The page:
CREDITS: Written by Paul Dini; directed by Boyd Kirkland.
REVIEW: The first Joker episode actually aired, this episode has a much better story and, though she hasn't quite been fully realized yet, the first ever appearance of Harley Quinn. The Joker's never really had a sidekick before, but this gal pal not only continues the show's latterly trend to make the henchmen more interesting, it actually creates a costumed villain who can tackle the Bat Family in her own right. Just not yet. We don't know what makes her tick yet, or what she's capable of in a fight. She just makes a strong impression as a visual, and as a voice. Because I don't think Harley necessarily makes it big without Arleen Sorkin's raspy but loopy Brooklyn accent. It takes her from the generic to the specific and makes her much more memorable. Who is the clown girl who goes along with the Joker's mad schemes? We immediately want to know. And her jokes aren't half bad either. She's LIKE the Joker, but also very different. That blue collar accent is totally unlike his gentlemanly mannerisms (the suit, the diction, schooling an angry driver on his manners... he's of Bruce Wayne's world).
Harley's presence enlivens the episode, but that's not to say it's not a good story. It's in a fact a remarkably good one. One might say it could have worked with several of the Batman's foes - the use of twin henchmen even seems to imply it once featured Two-Face - but it's the Joker's very randomness that makes Joker's Favor so effective. The episode starts on Charlie Collins, a civilian POV character you think is just there for a joke about Gotham's traffic being terrible on account of the police/batmobile chases. Then he flips off the Joker himself and he becomes a much more important character. Imagine being told by the Joker that he'd call you up for a favor some day, that he knew where you and your family lived! Well Charlie lives with this knowledge for two years. He moves to Ohio. He changes his name. Even if it could all be a joke. You'd never know if the Joker meant it.
But he did, and kept tabs on Charlie, and eventually made good on his threat. The joke is that all he wants Charlie to do is to open the door for Harley as she strolls into a fancy dinner for Commission Gordon with a booby-trapped cake. That's all. More terror games. Still can't believe no one made a "frozen dinner" joke after that paralyzing gas went off. Anyway... Charlie proves more resourceful than we'd think and signals Batman in an interesting way. He and the Bat obviously collude to prey on the Joker's now oft-seen cowardice (always the first to beg, this one), and Charlie's family is released from the Joker's threat. It's a simple thing, but it's also nice to see Charlie "arc" from someone annoyed by every facet of life to someone who finds every moment precious. In a way, the Joker did HIM a favor.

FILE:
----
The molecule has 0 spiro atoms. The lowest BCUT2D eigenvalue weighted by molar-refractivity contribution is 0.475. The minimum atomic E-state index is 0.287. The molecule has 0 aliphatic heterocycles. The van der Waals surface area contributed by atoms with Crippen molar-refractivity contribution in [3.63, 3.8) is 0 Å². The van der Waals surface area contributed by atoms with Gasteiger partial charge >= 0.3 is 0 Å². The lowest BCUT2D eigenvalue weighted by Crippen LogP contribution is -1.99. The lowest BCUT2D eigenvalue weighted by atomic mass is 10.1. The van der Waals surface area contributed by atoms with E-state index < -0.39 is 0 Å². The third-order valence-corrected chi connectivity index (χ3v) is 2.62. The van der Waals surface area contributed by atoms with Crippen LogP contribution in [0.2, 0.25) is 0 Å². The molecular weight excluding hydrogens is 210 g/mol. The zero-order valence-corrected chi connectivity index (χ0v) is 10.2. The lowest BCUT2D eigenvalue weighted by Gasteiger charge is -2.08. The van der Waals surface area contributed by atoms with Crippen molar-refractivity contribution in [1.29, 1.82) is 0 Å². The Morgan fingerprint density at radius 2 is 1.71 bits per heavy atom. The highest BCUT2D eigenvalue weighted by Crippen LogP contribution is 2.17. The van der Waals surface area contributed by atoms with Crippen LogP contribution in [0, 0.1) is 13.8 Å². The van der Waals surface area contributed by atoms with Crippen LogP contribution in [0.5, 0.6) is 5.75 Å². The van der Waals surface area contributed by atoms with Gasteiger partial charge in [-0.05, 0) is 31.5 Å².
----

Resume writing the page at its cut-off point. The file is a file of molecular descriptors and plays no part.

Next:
IN THE COMICS: Harley Quinn is without a doubt the most famous of the DCAU's original creations - starring in a movie this year no less - so it was only a matter of time before she joined the DCU proper, with her own special, written by her creator Paul Dini, in 1999. Since then, she's starred or co-starred in a number of monthly series. Also of note, this is the first time Batman pulls a disappearing act in Gordon's office, a staple of the comics.
SOUNDS LIKE: Arleen Sorkin plays Harley, her most famous role. She co-hosted American's Funniest People just before this, and was featured as the voice of many female callers on Frasier, for whom her husband not-that Christopher Lloyd wrote. Soap fans know her as Calliope Jones on Days of Our Lives. Ed Bagley Jr. (who just played Germs) puts in another appearance, this time as Charlie Collins.
REWATCHABILITY: High - This had a pretty great script even before Dini injected Harley Quinn in it.